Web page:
International lenders will withhold the next payment in Cyprus’s 10-billion-euro bailout unless the island’s Parliament passes a crucial law this week speeding up foreclosures of nonperforming banks loans (NPLs).
Around 45 percent of loans by Cyprus banks are classed as nonperforming because borrowers are seriously late with their payments and under current laws it can take banks 20 years to regain the loan through the courts.
Cyprus’s level of NPLs is the highest in Europe at almost 140 percent of GDP, the International Monetary Fund has said.
The troika of lenders – the International Monetary Fund, European Commission and European Central Bank – say unless the new law is passed the NPLs must be classed as nonrecoverable and Cyprus banks will fail EU stress tests due in the fall.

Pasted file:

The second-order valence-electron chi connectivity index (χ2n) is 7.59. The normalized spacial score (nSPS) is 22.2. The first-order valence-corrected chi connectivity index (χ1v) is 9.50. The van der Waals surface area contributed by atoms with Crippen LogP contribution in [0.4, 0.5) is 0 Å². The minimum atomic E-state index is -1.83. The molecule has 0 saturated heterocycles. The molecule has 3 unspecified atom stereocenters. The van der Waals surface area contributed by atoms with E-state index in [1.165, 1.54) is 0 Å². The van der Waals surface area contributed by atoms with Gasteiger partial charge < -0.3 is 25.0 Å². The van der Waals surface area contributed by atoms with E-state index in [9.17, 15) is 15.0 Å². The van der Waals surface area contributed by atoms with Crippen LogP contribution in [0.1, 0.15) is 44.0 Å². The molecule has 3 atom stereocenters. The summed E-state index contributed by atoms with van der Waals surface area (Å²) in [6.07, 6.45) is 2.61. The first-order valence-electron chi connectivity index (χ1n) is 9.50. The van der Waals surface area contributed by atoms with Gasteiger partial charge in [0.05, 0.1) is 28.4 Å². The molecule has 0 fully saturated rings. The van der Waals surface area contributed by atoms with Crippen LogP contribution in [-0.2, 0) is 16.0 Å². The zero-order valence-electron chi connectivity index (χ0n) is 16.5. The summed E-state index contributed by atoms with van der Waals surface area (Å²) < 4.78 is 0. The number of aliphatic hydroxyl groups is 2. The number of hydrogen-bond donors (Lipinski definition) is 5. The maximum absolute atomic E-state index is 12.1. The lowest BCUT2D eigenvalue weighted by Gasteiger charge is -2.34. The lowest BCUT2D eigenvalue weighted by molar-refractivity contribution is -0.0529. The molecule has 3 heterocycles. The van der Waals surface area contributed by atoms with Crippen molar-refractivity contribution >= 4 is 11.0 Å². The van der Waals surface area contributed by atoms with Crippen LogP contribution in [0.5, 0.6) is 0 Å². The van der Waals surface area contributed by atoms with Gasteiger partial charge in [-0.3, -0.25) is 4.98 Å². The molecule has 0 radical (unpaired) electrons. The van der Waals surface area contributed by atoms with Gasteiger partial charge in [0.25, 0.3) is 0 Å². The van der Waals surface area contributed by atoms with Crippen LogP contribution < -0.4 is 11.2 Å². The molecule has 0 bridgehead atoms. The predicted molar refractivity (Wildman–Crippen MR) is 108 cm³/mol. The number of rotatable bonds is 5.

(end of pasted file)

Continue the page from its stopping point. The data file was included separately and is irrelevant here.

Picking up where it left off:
Parliament has delayed a vote on the foreclosures bill several times amid opposition fears it could lead to owner-occupiers being evicted from their homes.
The center-right government of President Nicos Anastasiades says the bill is targeted at major business borrowers who owe the bulk of the money.
The next 436-million-euro tranche of bailout money is due in late September and the troika has said the foreclosures bill must be passed at a session of Parliament scheduled for this Friday.